Date of Degree
Biochemistry | Biophysics | Structural Biology
calmodulin, eEF-2K, NMR, ITC, Structural biology, Biochemistry, Biophysics
Eukaryotic elongation factor 2 kinase (eEF-2K) is a key modulator of the rate of protein synthesis. Activated by calcium-loaded calmodulin (Ca2+-CaM), eEF-2K phosphorylates its only known physiological substrate, eEF-2, on a specific threonine residue (Thr-56). Phosphorylated eEF-2 has reduced affinity for the ribosome, and results in a significant decrease in the rate of translation elongation. Modulation of the rate of translation elongation plays a crucial role in proteostasis – adequate regulation of protein synthesis, protein folding, and protein degradation that greatly influences cellular growth and survival. Binding of Ca2+-CaM triggers activation of eEF-2K and remains intact to facilitate the substrate phosphorylation, acting as a cofactor of the enzyme. Despite its importance, how the binding of Ca2+-CaM leads to activation remains poorly understood.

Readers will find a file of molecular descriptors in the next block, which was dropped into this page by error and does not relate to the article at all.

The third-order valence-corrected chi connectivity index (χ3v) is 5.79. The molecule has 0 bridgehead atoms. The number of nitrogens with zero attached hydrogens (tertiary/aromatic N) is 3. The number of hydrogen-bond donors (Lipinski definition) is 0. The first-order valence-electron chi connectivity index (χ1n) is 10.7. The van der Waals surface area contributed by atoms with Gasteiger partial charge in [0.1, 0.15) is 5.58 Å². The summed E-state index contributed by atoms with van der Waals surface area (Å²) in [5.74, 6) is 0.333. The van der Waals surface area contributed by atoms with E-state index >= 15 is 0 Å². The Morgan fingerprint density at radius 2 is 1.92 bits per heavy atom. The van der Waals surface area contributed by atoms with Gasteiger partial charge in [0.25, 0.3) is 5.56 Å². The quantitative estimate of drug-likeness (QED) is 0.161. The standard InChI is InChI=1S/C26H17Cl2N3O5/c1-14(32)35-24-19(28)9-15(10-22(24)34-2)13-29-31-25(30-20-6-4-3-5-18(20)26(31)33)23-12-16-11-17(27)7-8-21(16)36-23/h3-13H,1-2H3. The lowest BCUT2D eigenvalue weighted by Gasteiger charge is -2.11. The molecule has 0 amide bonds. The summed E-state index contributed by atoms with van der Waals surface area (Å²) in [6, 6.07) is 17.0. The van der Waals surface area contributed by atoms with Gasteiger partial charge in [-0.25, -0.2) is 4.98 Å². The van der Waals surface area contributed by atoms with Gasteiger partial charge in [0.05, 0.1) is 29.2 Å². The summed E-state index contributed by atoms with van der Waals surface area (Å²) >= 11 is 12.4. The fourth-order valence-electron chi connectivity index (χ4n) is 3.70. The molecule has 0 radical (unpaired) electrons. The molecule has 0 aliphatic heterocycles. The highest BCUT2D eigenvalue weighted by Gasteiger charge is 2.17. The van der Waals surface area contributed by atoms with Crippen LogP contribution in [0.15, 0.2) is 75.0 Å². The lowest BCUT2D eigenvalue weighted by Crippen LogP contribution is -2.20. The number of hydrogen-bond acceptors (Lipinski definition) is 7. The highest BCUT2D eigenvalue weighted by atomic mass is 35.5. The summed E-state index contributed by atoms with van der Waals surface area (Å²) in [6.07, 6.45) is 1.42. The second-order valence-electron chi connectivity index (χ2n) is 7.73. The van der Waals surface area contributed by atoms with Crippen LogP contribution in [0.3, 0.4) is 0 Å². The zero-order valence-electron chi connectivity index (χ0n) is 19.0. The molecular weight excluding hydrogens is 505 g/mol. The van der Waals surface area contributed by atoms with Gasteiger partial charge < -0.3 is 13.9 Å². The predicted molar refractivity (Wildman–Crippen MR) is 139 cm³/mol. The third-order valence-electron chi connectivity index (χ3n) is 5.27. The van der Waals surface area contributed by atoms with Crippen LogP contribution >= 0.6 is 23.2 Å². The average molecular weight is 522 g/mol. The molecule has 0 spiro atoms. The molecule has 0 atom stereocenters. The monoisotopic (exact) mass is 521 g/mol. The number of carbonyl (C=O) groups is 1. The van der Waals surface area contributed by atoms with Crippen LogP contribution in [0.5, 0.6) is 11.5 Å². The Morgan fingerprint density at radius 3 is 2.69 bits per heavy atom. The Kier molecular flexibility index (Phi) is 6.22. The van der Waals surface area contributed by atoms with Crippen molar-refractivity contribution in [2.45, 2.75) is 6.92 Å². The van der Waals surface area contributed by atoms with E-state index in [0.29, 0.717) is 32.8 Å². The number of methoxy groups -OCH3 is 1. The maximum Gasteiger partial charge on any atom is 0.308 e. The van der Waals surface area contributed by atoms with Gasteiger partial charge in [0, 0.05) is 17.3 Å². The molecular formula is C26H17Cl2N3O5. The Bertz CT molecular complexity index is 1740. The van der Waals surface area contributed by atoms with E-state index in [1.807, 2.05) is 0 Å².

We employed various biophysical tools, such as nuclear magnetic resonance (NMR) spectroscopy and isothermal titration calorimetry (ITC), coupled with mutational strategies to characterize structural and thermodynamic nature of the binding of Ca2+-CaM onto eEF-2K. Our data clarify the roles of Ca2+ and each lobe of CaM that provide mechanistic insight into the structural regulation of eEF-2K mediated by the binding of Ca2+-CaM.
Lee, Kwangwoon, "Structural Studies on Calcium/calmodulin-dependent Activation of Eukaryotic Elongation Factor 2 Kinase" (2019). CUNY Academic Works.